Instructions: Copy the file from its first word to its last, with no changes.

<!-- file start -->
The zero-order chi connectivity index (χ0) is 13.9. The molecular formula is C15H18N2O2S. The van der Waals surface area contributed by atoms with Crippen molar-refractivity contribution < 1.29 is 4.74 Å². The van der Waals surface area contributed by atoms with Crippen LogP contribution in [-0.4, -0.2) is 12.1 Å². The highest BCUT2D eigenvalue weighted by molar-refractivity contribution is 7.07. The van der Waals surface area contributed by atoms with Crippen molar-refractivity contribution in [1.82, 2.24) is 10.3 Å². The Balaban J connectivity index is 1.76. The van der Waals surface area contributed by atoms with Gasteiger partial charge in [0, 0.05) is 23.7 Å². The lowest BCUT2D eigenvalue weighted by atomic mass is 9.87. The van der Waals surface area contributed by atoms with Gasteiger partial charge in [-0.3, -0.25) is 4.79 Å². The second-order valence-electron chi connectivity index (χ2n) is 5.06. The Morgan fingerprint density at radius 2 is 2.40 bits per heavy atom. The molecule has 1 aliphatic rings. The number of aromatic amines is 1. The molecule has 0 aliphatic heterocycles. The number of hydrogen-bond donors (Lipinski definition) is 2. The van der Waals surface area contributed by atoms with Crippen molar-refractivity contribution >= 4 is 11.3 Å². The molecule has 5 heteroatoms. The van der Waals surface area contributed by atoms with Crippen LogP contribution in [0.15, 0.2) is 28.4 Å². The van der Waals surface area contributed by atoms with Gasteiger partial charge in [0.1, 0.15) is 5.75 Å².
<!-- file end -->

The zero-order chi connectivity index (χ0) is 13.9. The molecular formula is C15H18N2O2S. The van der Waals surface area contributed by atoms with Crippen molar-refractivity contribution < 1.29 is 4.74 Å². The van der Waals surface area contributed by atoms with Crippen LogP contribution in [-0.4, -0.2) is 12.1 Å². The highest BCUT2D eigenvalue weighted by molar-refractivity contribution is 7.07. The van der Waals surface area contributed by atoms with Crippen molar-refractivity contribution in [1.82, 2.24) is 10.3 Å². The Balaban J connectivity index is 1.76. The van der Waals surface area contributed by atoms with Gasteiger partial charge in [0, 0.05) is 23.7 Å². The lowest BCUT2D eigenvalue weighted by atomic mass is 9.87. The van der Waals surface area contributed by atoms with Gasteiger partial charge in [-0.3, -0.25) is 4.79 Å². The second-order valence-electron chi connectivity index (χ2n) is 5.06. The Morgan fingerprint density at radius 2 is 2.40 bits per heavy atom. The molecule has 1 aliphatic rings. The number of aromatic amines is 1. The molecule has 0 aliphatic heterocycles. The number of hydrogen-bond donors (Lipinski definition) is 2. The van der Waals surface area contributed by atoms with Crippen molar-refractivity contribution >= 4 is 11.3 Å². The molecule has 5 heteroatoms. The van der Waals surface area contributed by atoms with Crippen LogP contribution in [0.15, 0.2) is 28.4 Å². The van der Waals surface area contributed by atoms with Gasteiger partial charge in [0.1, 0.15) is 5.75 Å².